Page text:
249 F2d 516 Hayes v. United States

249 F.2d 516

102 U.S.App.D.C. 1

Henry HAYES, Appellant,
UNITED STATES of America, Appellee.

No. 13880.

United States Court of Appeals District of Columbia Circuit.

Argued Sept. 9, 1957.
Decided Oct. 31, 1957.

Mr. Nad A. Peterson, Washington, D.C., with whom Mr. Robert B. Yorty, Washington, D.C. (both appointed by this Court) was on the brief, for appellant.

Mr. E. Tillman Stirling, Asst. U.S. Atty., with whom Messrs. Oliver Gasch, U.S. Atty., Lewis Carroll and Harold H. Titus, Jr., Asst. U.S. Attys., were on the brief, for appellee.

Before BAZELON, FAHY and WASHINGTON, Circuit Judges.

FAHY, Circuit Judge.

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At a jury trial appellant was convicted of two violations of the Federal Narcotic Laws.1 The violations occurred in August 1956. A few weeks earlier, on July 18, 1956, Congress had increased the penalties for second offenders of these laws.2 Appellant was a second offender but due to inadvertence was given a general sentence on March 8, 1957, under the old statute, for 30 to 90 months imprisonment, with a suspended fine of $100.00. No appeal was noted.


On May 8, 1957, on motion of the United States, the sentence was changed by an order amending the March 8 Judgment and Commitment so as to strike the sentence therein set forth and to substitute a sentence of 10 years imprisonment on one count, to run concurrently with a 5 year sentence on another. These were minimum sentences under the July amendment for second offenders.3 A timely Notice of Appeal was then filed containing the language set forth in the margin, the italicized words being part of a printed form.4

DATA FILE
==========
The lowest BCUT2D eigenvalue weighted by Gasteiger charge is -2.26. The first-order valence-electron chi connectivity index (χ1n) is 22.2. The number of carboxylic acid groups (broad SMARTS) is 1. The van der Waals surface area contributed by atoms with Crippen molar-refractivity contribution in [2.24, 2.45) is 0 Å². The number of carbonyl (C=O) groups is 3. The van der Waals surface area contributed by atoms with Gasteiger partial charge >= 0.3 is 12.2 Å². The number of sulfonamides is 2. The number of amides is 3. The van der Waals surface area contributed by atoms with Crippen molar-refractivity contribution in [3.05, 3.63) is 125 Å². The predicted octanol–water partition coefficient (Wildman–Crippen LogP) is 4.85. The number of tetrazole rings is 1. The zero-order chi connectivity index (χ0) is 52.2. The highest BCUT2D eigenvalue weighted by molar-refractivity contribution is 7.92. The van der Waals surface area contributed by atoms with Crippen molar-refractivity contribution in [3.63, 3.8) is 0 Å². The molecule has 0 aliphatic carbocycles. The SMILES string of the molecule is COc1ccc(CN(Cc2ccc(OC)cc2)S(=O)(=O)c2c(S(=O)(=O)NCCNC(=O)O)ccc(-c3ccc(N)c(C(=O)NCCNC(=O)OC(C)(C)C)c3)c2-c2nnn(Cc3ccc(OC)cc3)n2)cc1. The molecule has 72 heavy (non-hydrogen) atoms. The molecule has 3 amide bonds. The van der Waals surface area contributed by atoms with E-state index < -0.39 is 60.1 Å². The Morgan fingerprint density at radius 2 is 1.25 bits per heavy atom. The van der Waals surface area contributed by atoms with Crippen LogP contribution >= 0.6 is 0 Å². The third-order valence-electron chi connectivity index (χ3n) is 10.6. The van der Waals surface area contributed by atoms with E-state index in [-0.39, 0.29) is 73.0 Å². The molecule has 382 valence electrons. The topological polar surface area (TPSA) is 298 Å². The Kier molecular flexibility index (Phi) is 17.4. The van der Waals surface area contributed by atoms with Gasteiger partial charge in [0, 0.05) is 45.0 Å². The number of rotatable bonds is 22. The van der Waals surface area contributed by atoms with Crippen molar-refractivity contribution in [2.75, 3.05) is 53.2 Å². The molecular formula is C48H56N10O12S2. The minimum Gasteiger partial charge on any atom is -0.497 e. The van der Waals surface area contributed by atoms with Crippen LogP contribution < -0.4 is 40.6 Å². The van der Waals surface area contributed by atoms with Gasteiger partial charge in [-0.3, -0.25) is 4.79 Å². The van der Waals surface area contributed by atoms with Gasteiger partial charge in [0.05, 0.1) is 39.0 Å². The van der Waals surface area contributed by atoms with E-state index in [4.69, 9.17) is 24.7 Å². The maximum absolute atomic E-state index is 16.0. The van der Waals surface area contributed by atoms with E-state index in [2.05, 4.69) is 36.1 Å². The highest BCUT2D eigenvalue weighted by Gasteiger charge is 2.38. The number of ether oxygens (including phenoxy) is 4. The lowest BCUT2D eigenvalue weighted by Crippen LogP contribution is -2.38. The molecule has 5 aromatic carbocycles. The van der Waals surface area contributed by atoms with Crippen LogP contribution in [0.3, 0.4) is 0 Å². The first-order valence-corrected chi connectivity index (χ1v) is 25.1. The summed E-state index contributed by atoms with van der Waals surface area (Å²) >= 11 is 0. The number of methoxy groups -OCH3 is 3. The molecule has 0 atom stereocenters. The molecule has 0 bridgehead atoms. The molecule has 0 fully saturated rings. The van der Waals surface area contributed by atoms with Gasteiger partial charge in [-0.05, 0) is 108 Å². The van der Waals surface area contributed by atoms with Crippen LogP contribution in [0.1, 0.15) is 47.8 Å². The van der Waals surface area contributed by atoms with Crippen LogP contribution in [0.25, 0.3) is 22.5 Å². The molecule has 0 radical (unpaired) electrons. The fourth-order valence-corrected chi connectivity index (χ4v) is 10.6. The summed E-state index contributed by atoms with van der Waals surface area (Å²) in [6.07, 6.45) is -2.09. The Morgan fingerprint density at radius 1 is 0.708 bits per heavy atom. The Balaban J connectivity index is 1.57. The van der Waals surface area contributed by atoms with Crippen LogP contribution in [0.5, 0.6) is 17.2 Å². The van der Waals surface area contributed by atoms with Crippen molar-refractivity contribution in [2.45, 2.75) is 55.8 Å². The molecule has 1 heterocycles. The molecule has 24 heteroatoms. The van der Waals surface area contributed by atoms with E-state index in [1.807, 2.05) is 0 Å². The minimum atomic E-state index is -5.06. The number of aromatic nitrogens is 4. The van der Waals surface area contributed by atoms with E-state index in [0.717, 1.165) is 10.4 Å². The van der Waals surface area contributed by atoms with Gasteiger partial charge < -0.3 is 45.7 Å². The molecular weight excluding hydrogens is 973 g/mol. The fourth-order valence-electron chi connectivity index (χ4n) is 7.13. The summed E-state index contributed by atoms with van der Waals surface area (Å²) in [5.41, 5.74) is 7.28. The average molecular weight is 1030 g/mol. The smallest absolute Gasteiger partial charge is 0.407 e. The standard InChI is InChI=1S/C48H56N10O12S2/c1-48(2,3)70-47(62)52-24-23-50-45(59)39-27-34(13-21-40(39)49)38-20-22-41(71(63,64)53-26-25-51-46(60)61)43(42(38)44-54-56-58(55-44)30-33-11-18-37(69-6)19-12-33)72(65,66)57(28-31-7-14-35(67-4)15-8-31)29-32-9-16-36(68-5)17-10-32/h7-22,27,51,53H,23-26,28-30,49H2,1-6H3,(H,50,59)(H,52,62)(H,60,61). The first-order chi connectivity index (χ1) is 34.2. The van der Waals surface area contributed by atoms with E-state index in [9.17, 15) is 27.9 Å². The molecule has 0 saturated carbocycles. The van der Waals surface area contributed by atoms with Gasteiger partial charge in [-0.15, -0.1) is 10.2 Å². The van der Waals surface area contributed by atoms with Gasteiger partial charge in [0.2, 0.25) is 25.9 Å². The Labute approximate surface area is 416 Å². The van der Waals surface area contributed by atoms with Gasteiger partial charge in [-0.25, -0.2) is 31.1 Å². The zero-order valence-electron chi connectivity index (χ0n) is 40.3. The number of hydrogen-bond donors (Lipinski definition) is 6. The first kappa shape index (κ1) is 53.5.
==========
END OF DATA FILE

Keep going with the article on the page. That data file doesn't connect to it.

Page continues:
The United States contends that the Notice of Appeal does not reach the conviction itself, and, therefore, that insofar as there is an attempt to appeal from an order denying a pretrial motion to suppress evidence the attempt must fail. Carroll v. United States, 354 U.S. 394, 77 S.Ct. 1332, 1 L.Ed.2d 1442, holds that the denial of a motion to suppress is not appealable independently, though a question of error in such denial may be considered on appeal from the judgment of conviction. Since, however, the Notice of Appeal is directed to 'the order of MAY 8, 1957 amending the order of March 8, 1957,' it may be suggested that the appeal reaches the judgment of conviction of March 8, 1957, on the ground that the latter is brought forward as part of the amending order of May 8, 1957, which clearly is within the Notice of Appeal. But in the end such a construction of the scope of the appeal would not help appellant, for we find no error in the denial of the motion to suppress. Defendant supplied no evidence to support the bare motion filed by his attorney.


There is no question as to the validity and timeliness of the appeal from the order of May 8, 1957. The question is whether the District Court, Judge Keech sitting, following procedure the appropriateness of which is not in dispute, could augment the March 8 sentence without offending the Fifth Amendment provision against placing a person twice in jeopardy for the same offense.


It seems clear that if the March 8 sentence were valid it could not be augmented once defendant had begun to serve it. United States v. Benz, 282 U.S. 304, 51 S.Ct. 113, 75 L.Ed. 354; Ex parte Lange, 18 Wall. 163, 85 U.S. 163, 21 L.Ed. 872; United States v. Rosenstreich, 2 Cir., 204 F.2d 321; Rowley v. Welch, 72 App.D.C. 351, 114 F.2d 499. It also seems clear that, if the sentence were invalid and defendant successfully attacked it, he could be validly resentenced though the resentence increased the punishment. The defendant in such case is held to have waived his protection against double jeopardy. Murphy v. Commonwealth of Massachusetts, 177 U.S. 155, 20 S.Ct. 639, 44 L.Ed. 711; Robinson v. United States, 6 Cir., 144 F.2d 392, 397, affirmed 324 U.S. 282, 65 S.Ct. 666, 89 L.Ed. 944; King v. United States, 69 App.D.C. 10, 13, 98 F.2d 291, 295; Hammers v. United States, 5 Cir., 279 F. 265; Bryant v. United States, 8 Cir., 214 F. 51. Contra, In re Johnson, C.C.D.Mass., 46 F. 477. This has been held even where the defendant has appealed on other grounds and the prosecution has then raised the issue of error in the sentence. Barrow v. United States, 54 App.D.C. 128, 295 F. 949.